Wisconsin whitetails

October 13, 2008

Faith Outdoors

My son, Andy, was excited about the youth deer hunt in Wisconsin over the weekend. He was looking for his first deer and hoped it would come Saturday or Sunday.

We opened the weekend on a nice piece of land near Somerset owned by Buzz Kriesel, a parishioner of St. Michael in Stillwater. Joining us were Mark Druffner of Hudson, who also belongs to St. Michael, and his two oldest sons, Jake and Julian. Jake is Andy’s classmate in 10th grade at Trinity School in Eagan.

Buzz had three spots set up for us. Andy and I took a two-man ladder stand in a cow pasture where deer like to cross. Jake and Julian hunted in ground blinds in the woods. I had planned to take my shotgun in case we saw any wild turkeys, but I forgot to take it out of the van. That would prove costly.

None of us saw any deer Saturday morning, but a flock of turkeys showed up about 10 a.m. and entered the cow pasture about 100-125 yards away. I called to them just to see what they would do. They all looked, then continued going through the pasture.

Surprisingly, within a few minutes, they turned and started walking right toward us. I got upset that I didn’t bring my shotgun. It looked like they were going to come right to us. So, I climbed down the stand and ran toward them to try to break up the flock. If you do this, you can sit down and call them back in.

I was amazed that they didn’t spook as I climbed down. Even more amazing, they stood there as I started running at them. I’ll bet I got to within 25 yards before they all flew off. Sure enough, some of them flew in a different direction.

I got my shotgun, went into the woods and started calling. Immediately, some responded. After a few minutes, I heard a gunshot in the woods. They had flown right over to Jake and Mark, and Mark shot one. I was glad somebody was able to get one.

Later in the afternoon, we went to a farm near Prescott that has both alfalfa and soybeans. The person renting the land was harvesting soybeans when we arrived, but was done soon after we sat down in the woods. Also, the landowner’s son had a group at one end of the farm that was shooting trap.

We told him we were going over to the other end, then headed over to an area I had scouted in the spring. At the corner of the property, there was a trail leading into the alfalfa from the neighbor’s land, which had a tall grass field on the border. I knew deer would be using this trail, so Andy and I set up across the corner about 40 yards away.

Sure enough, a doe appeared about 20-30 minutes after we sat down. I had fallen asleep and saw the deer when I woke up. I was a few yards behind Andy in some cover. Meanwhile, Andy didn’t see the deer until it was in the field and found himself locked in a staredown with the doe.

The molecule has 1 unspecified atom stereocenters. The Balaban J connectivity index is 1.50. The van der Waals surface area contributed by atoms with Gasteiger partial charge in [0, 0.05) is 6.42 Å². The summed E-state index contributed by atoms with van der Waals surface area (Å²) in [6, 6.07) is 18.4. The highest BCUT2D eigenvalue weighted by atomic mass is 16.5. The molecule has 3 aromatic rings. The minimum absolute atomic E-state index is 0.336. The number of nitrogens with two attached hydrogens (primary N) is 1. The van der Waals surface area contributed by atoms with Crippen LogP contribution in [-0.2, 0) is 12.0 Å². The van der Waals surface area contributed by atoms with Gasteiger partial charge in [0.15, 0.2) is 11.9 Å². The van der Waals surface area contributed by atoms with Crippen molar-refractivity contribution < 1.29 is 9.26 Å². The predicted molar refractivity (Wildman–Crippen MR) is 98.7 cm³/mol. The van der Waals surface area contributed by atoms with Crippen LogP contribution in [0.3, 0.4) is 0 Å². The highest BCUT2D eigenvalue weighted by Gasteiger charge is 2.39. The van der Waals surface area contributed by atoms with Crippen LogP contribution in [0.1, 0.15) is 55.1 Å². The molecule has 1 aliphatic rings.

He stayed still as the deer continued to look at him. Then, it took a step toward the alfalfa and stopped again. Andy started to raise his gun, then the deer got nervous and turned to go back the way it came. Andy then mounted his gun, aimed at the deer’s shoulder and fired. It went down, but was still alive. Andy got up, went over and took a finishing shot.

We pulled the deer back over to where we were sitting and laid it down in some brush. Then, we sat back down and waited to see if more deer would show up. Nothing came out near any of us, so I started field dressing the deer, while Mark went and got his truck.

We hastened the process when we saw an approaching thunderstorm. Within about 10 or 15 minutes of leaving the property, it started pouring. But, the storm passed quickly.

We were able to register the deer and drop it off for processing in Prescott. One thing I like about Wisconsin is that there are plenty of registration stations and deer processing facilities. We never seem to have trouble finding them, even when we don’t know where they are. I should have researched this ahead of time, but Mark made a few calls on his cell phone and we found what we needed.

All in all, it was a great hunt. There is something special about your first whitetail and Andy was thrilled to harvest this nice doe, which was full of alfalfa and will provide some good eating. On Sunday, we followed our tradition of grilling the tenderloins. They were delicious. Can’t wait to get the rest of the deer back.

This is the beginning of the hunting season for us. We have the Minnesota firearms deer opener Nov. 8, then it’s on to Montana for an elk and mule deer hunt in late November over Thanksgiving weekend. Stay tuned!

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About Dave Hrbacek

Staff photographer and writer for The Catholic Spirit. Also, avid outdoors enthusiast with a passion for hunting, fishing and photography. Married to Julie and have four children, three boys and a girl.

View all posts by Dave Hrbacek